Most Thursday nights, my boyfriend and I go to a chicken restaurant that has abandoned any attempts at interior design or an inviting atmosphere, unless you count the fact that the tables have been covered in a newly laminated collection of advertisements for local muffler shops and pitbull breeders. It is the kind of place where ordering a Heineken earns you some serious side-eye, and playing Toto on the jukebox—even ironically, especially ironically—might result in a permanent ban. (Last week, with two credits left, my finger hovered over the button for Toto IV, and my boyfriend shook his head and hissed, “Don’t.” He played the Georgia Satellites. Everyone approved.)
ANYWAY, Thursday night is when they run their long-standing wing special, and the reason that we might stand beside the barred windows for 30-plus minutes, waiting for a table. Wings are 40 cents each, regardless of how many you order, and that flavor is well worth sitting on a slick vinyl seat, overhearing conversations about deer season, and the unofficial Toto ban. Ten wings? Four bucks. TWENTY wings? Eight bucks. The wings are great, and the math makes sense—unlike this bonkers-ass pricing structure from a West Philadelphia restaurant.
Last week, Sean Woodall, a 24-year-old Philadelphian, posted a picture that she’d snapped at Danny’s Wok. “There’s gotta be a better way to convey this information,” she wrote, underneath that shot of its complicated-looking pricing structure.
The only things about this that seem clear are that Danny’s has a minimum order of four wings, at a price of $1.14 per wing, and that it abandons the per-wing pricing after an order of 30 wings. (At 50 wings, the orders start increasing by tens, except even that pattern is interrupted by a random, cursed order of 75.)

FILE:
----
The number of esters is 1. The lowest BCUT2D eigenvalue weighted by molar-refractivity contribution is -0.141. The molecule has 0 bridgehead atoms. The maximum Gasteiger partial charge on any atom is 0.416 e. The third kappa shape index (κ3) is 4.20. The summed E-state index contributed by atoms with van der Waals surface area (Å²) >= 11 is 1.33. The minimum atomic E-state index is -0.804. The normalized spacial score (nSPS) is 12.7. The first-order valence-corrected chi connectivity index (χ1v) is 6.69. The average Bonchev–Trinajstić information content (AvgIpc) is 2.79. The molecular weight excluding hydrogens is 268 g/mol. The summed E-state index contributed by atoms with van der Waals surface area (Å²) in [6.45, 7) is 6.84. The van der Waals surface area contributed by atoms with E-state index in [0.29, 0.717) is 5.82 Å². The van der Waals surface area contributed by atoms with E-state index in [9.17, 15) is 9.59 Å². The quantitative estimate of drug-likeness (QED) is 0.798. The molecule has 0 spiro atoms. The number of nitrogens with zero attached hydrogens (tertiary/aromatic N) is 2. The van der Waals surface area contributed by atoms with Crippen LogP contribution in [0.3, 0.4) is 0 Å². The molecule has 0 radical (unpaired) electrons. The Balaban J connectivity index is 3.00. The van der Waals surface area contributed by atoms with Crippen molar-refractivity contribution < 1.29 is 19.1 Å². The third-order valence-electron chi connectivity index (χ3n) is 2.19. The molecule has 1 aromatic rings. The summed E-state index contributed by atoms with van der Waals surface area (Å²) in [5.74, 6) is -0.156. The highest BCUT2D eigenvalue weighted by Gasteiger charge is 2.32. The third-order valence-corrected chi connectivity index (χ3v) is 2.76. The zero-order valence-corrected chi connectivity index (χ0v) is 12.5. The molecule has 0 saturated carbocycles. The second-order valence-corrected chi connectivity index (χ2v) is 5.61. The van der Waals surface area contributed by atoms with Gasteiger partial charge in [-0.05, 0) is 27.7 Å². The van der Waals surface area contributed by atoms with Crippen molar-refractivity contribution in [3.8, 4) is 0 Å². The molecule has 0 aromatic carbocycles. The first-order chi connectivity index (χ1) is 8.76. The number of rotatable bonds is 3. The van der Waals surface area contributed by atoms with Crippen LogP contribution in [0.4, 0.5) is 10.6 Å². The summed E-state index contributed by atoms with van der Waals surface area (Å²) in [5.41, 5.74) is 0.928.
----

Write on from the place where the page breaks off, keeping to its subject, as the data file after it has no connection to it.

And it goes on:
Woodall’s mentions quickly became oversaturated by Math Twitter, who tried to figure out what was happening with these prices. Some people who are smarter than I am discovered that the cost of each wing increases in alternate amounts, first by $1.10 per additional wing, then by $1.15, then back to $1.10, etc., a pattern that holds until the 24th wing...because the 25th wing is only 55 cents. WHUT?
But… why… why would they do this? Woodall told Buzzfeed News that she didn’t think to ask when she was in the restaurant. “[Maybe] they wanted to make it as easy as possible for customers to know how much they would pay for any possible amount of wings, without the cashier needing to clarify or calculate,” she suggested.
Another Twitter user suggested a different motivation for the aneurysm-inducing price structure. “Okay, I think I figured it out,” Alex Hallden-Abberton wrote. “They wanted to make a profit of $1 per wing, but that’s a $1 profit AFTER a combined 11.25% sales tax and restaurant tax, AND after the operating costs (oil, electricity) of making the wings. So they calculated the cost as C = n*1.1125 + x rounded to the nearest 5 cents, where C’s the total cost, n is the number of wings, and x is their operating expenses to the nearest 5 cents, starting at 10c and going up to 15c, 20c etc.” (If that makes sense to you, please let me occasionally borrow your brain components.)
Hallden-Abberton said that the restaurant must’ve wanted to offer a slight volume discount: at 25 wings, customers get a 50-cent discount, a full $1 discount at 50 wings, and a $1.50 discount for every 75 wings. (But if you buy 150 wings, you only save a nickel over the cost of two 75-count orders? WHAT IS THIS SHIT?)
Danny’s Wok clearly hides a math mystery that never be solved, right up there with the Hodge conjecture, the Riemann hypothesis, and whatever assorted equations Will Hunting couldn’t figure out. Yes, it’s insane, but does anyone know how they feel about Toto?